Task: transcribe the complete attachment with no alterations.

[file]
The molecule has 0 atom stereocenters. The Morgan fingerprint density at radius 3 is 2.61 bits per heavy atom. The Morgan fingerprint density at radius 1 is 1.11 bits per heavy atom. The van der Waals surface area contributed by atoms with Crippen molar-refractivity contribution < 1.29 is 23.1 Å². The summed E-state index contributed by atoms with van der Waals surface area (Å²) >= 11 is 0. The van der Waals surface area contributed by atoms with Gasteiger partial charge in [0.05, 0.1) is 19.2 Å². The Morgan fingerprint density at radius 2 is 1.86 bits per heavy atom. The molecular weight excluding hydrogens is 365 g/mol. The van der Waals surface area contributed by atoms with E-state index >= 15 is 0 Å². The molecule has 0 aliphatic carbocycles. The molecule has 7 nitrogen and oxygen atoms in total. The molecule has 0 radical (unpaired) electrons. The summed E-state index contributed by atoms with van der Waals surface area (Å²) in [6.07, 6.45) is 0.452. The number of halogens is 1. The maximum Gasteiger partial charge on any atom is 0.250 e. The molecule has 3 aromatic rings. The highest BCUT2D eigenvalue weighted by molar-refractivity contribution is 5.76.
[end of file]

The molecule has 0 atom stereocenters. The Morgan fingerprint density at radius 3 is 2.61 bits per heavy atom. The Morgan fingerprint density at radius 1 is 1.11 bits per heavy atom. The van der Waals surface area contributed by atoms with Crippen molar-refractivity contribution < 1.29 is 23.1 Å². The summed E-state index contributed by atoms with van der Waals surface area (Å²) >= 11 is 0. The van der Waals surface area contributed by atoms with Gasteiger partial charge in [0.05, 0.1) is 19.2 Å². The Morgan fingerprint density at radius 2 is 1.86 bits per heavy atom. The molecular weight excluding hydrogens is 365 g/mol. The van der Waals surface area contributed by atoms with E-state index >= 15 is 0 Å². The molecule has 0 aliphatic carbocycles. The molecule has 7 nitrogen and oxygen atoms in total. The molecule has 0 radical (unpaired) electrons. The summed E-state index contributed by atoms with van der Waals surface area (Å²) in [6.07, 6.45) is 0.452. The number of halogens is 1. The maximum Gasteiger partial charge on any atom is 0.250 e. The molecule has 3 aromatic rings. The highest BCUT2D eigenvalue weighted by molar-refractivity contribution is 5.76.